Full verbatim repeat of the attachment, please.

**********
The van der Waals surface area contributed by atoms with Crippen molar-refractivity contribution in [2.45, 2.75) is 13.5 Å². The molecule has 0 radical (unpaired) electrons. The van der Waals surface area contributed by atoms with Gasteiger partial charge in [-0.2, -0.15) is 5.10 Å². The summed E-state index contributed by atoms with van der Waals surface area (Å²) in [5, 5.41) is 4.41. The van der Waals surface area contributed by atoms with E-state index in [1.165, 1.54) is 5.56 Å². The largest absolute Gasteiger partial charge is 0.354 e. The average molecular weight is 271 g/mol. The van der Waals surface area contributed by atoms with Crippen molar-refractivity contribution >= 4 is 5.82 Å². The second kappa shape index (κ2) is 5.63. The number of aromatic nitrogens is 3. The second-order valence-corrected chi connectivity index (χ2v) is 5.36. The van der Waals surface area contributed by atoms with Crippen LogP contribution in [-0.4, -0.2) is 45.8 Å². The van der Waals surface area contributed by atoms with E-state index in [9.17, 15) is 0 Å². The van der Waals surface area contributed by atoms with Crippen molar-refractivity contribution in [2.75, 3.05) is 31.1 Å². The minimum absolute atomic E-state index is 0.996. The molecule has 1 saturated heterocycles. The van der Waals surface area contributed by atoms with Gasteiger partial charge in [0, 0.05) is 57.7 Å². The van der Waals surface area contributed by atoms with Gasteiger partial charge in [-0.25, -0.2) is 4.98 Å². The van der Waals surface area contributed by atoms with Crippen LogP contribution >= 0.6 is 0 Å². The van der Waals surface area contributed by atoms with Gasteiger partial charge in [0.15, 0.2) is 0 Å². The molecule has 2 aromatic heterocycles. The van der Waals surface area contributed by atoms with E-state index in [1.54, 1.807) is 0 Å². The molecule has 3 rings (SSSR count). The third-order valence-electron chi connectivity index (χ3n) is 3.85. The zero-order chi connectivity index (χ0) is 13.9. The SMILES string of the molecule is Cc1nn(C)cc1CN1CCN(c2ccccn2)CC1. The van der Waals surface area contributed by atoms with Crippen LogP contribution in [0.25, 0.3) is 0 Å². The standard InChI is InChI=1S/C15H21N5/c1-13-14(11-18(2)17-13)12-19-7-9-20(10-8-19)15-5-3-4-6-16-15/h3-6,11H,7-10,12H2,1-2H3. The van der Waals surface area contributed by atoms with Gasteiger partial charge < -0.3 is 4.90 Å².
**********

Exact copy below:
The van der Waals surface area contributed by atoms with Crippen molar-refractivity contribution in [2.45, 2.75) is 13.5 Å². The molecule has 0 radical (unpaired) electrons. The van der Waals surface area contributed by atoms with Gasteiger partial charge in [-0.2, -0.15) is 5.10 Å². The summed E-state index contributed by atoms with van der Waals surface area (Å²) in [5, 5.41) is 4.41. The van der Waals surface area contributed by atoms with E-state index in [1.165, 1.54) is 5.56 Å². The largest absolute Gasteiger partial charge is 0.354 e. The average molecular weight is 271 g/mol. The van der Waals surface area contributed by atoms with Crippen molar-refractivity contribution >= 4 is 5.82 Å². The second kappa shape index (κ2) is 5.63. The number of aromatic nitrogens is 3. The second-order valence-corrected chi connectivity index (χ2v) is 5.36. The van der Waals surface area contributed by atoms with Crippen LogP contribution in [-0.4, -0.2) is 45.8 Å². The van der Waals surface area contributed by atoms with E-state index in [9.17, 15) is 0 Å². The van der Waals surface area contributed by atoms with Crippen molar-refractivity contribution in [2.75, 3.05) is 31.1 Å². The minimum absolute atomic E-state index is 0.996. The molecule has 1 saturated heterocycles. The van der Waals surface area contributed by atoms with Gasteiger partial charge in [0, 0.05) is 57.7 Å². The van der Waals surface area contributed by atoms with Gasteiger partial charge in [-0.25, -0.2) is 4.98 Å². The van der Waals surface area contributed by atoms with Crippen LogP contribution >= 0.6 is 0 Å². The van der Waals surface area contributed by atoms with Gasteiger partial charge in [0.15, 0.2) is 0 Å². The molecule has 2 aromatic heterocycles. The van der Waals surface area contributed by atoms with E-state index in [1.54, 1.807) is 0 Å². The molecule has 3 rings (SSSR count). The third-order valence-electron chi connectivity index (χ3n) is 3.85. The zero-order chi connectivity index (χ0) is 13.9. The SMILES string of the molecule is Cc1nn(C)cc1CN1CCN(c2ccccn2)CC1. The van der Waals surface area contributed by atoms with Crippen LogP contribution in [0.25, 0.3) is 0 Å². The standard InChI is InChI=1S/C15H21N5/c1-13-14(11-18(2)17-13)12-19-7-9-20(10-8-19)15-5-3-4-6-16-15/h3-6,11H,7-10,12H2,1-2H3. The van der Waals surface area contributed by atoms with Gasteiger partial charge < -0.3 is 4.90 Å².